Erected 1981 by Madison Landmarks Commission
Madison, Dane County, Wisconsin
Designated March 16, 1981Since it was founded in 1907, St. Bernard's Parish has been a religious and social focus of neighborhood life on the East side. This imposing church building was erected during a decade of heavy construction activity among Madison's religious institutions, much of which was directed toward serving the rapidly growing suburbs. The native sandstone structure was the largest Catholic church in the city when it was built. The architect, John Flad, designed many Catholic churches throughout the Midwest.
Madison Landmarks Commission
Landmark Nomination Form
- St. Bernard's Church meets Landmarks Designation Criteria #3: It embodies the "distinguishing characteristics of an architectural type specimen," inherently valuable for a study of the Gothich Revival style and of an indigenous material, Madison sandstone.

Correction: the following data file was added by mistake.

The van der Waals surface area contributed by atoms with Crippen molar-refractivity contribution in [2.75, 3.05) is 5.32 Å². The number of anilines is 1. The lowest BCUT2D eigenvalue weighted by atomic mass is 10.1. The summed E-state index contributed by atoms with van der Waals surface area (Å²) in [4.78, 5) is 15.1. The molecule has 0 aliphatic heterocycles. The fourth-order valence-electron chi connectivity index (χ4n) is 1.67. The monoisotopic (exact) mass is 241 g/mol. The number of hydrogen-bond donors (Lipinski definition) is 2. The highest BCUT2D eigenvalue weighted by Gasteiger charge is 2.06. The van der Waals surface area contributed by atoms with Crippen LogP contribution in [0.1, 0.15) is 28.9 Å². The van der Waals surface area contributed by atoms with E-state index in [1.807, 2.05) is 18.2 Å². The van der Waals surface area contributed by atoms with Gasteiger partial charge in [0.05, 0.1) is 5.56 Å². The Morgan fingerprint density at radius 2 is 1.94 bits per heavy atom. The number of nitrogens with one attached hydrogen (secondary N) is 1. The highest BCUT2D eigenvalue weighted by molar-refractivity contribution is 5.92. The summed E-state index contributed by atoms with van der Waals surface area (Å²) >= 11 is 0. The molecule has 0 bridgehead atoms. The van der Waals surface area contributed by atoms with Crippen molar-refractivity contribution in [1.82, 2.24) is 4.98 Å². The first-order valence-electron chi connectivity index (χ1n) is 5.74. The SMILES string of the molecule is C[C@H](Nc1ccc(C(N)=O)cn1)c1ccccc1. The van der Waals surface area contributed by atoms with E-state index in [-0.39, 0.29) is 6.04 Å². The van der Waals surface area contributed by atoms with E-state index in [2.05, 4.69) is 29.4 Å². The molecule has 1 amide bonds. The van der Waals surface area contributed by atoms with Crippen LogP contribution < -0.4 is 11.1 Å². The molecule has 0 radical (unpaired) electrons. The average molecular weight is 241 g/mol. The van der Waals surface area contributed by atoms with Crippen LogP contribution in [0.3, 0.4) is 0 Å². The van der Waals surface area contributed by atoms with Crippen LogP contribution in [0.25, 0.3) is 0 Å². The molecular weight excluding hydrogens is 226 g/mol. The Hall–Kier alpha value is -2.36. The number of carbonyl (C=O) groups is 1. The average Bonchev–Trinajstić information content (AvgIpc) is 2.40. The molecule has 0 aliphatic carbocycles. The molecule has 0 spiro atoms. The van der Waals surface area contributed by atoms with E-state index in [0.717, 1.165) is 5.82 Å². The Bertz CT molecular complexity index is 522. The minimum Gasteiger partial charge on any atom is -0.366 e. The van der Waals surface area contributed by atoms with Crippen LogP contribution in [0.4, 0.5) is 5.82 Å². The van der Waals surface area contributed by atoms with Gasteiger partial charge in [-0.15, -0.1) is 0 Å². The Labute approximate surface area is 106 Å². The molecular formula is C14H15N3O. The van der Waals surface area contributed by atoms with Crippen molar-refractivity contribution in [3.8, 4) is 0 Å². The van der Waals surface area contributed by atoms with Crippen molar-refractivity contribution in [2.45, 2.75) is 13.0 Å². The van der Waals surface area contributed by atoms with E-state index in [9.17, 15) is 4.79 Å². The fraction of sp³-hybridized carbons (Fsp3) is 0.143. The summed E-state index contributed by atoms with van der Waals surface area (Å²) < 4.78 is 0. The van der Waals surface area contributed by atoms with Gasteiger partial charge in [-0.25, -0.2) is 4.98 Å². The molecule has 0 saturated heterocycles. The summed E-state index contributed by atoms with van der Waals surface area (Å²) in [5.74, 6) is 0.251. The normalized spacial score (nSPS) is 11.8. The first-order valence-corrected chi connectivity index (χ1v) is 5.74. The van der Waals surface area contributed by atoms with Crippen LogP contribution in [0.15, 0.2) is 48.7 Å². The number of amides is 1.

- St. Bernard's congregation was organized in 1908 for 80 families on Madison's rapidly expanding east side.
- St. Bernard's is constructed of rusticated Madison sandstone with Colfax stone trimmings. Its plan is a standard Gothich cruciform.
The marker is No. 66 in a series of markers erected by the Madison Landmarks Commission.